The LENS process is housed in a hermetically-sealed chamber which is purged with argon so that the oxygen and moisture levels stay below 10 parts per million. This keeps the part clean, preventing oxidation. The metal powder feedstock is delivered to the deposition head by Optomec’s proprietary powder-feed system, which is able to precisely regulate mass flow. Once a single layer has been deposited, the deposition head moves on to the next layer. By building up successive layers, the whole part is constructed. When complete, the component is removed and can be heat-treated, Hot-Isostatic-Pressed, machined, or finished in any customary manner.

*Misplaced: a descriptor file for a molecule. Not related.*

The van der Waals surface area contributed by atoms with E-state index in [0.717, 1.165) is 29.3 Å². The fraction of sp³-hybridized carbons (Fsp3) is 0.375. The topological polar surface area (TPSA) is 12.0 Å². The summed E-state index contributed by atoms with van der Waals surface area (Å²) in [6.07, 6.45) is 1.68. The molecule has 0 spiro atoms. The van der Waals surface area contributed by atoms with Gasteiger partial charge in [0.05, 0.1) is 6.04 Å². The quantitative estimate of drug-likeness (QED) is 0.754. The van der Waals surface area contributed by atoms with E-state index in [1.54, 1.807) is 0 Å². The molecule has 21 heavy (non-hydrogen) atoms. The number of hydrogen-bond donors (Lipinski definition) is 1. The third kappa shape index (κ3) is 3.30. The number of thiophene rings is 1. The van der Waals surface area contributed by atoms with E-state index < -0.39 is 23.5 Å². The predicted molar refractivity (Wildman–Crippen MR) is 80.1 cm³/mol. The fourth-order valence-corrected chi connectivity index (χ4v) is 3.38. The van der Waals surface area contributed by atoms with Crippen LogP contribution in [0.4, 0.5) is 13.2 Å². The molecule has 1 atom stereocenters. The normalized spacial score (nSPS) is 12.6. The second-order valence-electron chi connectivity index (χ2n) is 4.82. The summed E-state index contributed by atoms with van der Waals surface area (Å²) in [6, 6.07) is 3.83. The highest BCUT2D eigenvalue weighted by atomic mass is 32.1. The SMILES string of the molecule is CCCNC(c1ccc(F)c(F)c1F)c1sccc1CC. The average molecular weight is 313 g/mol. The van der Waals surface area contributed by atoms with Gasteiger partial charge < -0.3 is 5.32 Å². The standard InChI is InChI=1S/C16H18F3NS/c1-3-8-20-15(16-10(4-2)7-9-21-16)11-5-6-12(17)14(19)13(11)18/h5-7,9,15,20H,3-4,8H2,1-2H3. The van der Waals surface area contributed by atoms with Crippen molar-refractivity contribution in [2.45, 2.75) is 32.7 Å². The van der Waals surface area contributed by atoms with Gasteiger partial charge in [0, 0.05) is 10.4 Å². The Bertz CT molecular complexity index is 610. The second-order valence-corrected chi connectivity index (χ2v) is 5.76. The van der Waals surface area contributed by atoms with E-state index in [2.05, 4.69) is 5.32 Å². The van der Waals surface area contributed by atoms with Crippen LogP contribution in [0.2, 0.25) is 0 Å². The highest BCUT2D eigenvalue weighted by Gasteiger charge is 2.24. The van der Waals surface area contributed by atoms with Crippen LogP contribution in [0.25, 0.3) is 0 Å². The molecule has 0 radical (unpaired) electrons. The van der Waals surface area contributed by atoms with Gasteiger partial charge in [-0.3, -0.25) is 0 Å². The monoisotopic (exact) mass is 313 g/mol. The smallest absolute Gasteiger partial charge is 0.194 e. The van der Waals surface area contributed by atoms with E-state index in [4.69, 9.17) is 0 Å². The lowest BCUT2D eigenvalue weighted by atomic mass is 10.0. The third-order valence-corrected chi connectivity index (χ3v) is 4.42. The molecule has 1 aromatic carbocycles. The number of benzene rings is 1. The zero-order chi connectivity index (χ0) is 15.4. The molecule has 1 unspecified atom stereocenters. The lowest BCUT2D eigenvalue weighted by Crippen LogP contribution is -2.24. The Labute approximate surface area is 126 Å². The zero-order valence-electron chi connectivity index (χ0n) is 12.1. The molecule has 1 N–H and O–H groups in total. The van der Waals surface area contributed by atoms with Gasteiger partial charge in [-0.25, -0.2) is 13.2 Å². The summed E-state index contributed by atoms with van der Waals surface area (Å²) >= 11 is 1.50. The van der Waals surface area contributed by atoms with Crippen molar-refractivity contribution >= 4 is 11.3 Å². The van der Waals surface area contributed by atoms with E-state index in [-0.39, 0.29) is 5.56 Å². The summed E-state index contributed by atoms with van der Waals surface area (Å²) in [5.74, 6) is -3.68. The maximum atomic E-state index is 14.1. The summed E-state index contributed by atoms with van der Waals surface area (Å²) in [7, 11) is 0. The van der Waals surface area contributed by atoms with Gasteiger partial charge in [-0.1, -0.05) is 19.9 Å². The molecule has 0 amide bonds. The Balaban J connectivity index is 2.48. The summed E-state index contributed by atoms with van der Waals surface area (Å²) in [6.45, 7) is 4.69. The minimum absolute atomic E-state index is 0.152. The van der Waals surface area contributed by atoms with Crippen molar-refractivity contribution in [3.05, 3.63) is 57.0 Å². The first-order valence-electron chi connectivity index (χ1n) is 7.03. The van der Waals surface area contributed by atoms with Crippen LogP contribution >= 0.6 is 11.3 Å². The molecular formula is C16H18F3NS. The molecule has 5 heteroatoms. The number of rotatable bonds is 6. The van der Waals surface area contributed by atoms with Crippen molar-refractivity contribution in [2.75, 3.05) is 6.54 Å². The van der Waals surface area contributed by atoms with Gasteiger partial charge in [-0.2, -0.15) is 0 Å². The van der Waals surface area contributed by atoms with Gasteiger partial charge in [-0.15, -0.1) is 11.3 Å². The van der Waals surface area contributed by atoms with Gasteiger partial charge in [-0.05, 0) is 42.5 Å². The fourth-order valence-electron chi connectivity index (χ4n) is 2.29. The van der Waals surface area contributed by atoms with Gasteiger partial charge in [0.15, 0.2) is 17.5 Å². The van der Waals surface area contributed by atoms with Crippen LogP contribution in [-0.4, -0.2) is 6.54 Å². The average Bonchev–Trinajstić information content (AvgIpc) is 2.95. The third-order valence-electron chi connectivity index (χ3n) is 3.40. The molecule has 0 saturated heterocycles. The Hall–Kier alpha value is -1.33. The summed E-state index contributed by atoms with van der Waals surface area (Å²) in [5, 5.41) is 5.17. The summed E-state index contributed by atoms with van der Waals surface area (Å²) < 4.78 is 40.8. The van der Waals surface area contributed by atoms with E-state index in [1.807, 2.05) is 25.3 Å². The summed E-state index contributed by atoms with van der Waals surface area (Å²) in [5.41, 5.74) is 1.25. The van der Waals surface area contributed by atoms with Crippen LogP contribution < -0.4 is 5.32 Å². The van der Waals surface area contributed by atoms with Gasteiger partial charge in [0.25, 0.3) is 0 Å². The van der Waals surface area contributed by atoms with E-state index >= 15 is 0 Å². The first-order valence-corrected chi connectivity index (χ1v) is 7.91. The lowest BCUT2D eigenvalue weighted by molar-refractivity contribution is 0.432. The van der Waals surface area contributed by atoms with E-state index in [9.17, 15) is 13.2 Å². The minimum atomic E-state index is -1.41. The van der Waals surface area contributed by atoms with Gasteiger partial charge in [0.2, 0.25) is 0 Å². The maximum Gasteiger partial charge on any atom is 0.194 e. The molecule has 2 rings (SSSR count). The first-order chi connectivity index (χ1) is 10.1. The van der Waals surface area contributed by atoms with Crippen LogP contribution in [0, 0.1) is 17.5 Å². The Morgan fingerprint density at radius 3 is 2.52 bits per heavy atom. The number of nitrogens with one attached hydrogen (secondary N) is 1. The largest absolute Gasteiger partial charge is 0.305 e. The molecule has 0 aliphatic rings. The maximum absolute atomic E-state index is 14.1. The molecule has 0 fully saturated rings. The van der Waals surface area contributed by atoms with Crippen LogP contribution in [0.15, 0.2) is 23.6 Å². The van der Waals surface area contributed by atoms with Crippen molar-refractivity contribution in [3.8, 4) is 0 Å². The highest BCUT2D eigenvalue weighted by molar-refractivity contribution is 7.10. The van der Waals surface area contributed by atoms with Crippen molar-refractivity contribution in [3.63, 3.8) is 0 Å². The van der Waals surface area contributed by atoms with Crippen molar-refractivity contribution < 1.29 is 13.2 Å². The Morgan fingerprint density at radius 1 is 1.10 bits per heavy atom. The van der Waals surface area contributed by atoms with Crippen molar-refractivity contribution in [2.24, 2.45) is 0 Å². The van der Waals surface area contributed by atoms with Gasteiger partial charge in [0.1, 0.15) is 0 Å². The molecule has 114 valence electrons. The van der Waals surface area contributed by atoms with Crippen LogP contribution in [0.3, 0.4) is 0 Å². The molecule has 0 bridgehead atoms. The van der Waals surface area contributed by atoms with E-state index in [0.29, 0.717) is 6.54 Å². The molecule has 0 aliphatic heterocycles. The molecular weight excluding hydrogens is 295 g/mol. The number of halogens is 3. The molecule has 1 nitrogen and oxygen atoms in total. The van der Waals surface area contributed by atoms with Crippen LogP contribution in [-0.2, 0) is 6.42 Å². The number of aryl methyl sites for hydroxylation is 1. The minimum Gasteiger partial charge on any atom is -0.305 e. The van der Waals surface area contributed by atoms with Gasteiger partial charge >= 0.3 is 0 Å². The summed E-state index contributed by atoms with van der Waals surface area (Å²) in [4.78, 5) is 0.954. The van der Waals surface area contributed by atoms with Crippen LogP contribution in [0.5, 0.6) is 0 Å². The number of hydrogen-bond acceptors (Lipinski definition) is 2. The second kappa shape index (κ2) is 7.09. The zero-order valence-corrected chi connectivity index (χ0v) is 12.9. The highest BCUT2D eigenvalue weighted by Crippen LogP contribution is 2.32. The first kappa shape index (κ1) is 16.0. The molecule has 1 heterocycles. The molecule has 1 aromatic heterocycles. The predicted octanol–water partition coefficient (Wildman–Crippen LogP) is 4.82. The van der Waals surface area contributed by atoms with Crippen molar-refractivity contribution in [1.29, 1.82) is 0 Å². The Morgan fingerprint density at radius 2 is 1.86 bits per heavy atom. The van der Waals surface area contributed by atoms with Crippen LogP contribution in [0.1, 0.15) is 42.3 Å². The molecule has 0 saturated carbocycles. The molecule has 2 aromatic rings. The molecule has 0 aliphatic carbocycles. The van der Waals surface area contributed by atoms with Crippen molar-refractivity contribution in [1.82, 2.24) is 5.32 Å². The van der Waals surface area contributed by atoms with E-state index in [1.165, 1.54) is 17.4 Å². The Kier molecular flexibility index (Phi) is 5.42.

Printing metal? There are several ways to do this, mostly involving mixing fine metal powder with a sticky medium, then firing it to fuse the metal together and burn of the sticky stuff. But now we’ve run across a completely different way to print metal.
Optomec’s LENS technology (Laser Engineered Net Shaping) focuses a very high power laser (up to 4kW, ouch!) that fuses metal powder directly as it is deposited. Otherwise the same XYZ platform movements gradually build up the metal object. Will we see this appear inside inexpensive home 3D printers soon? Perhaps not: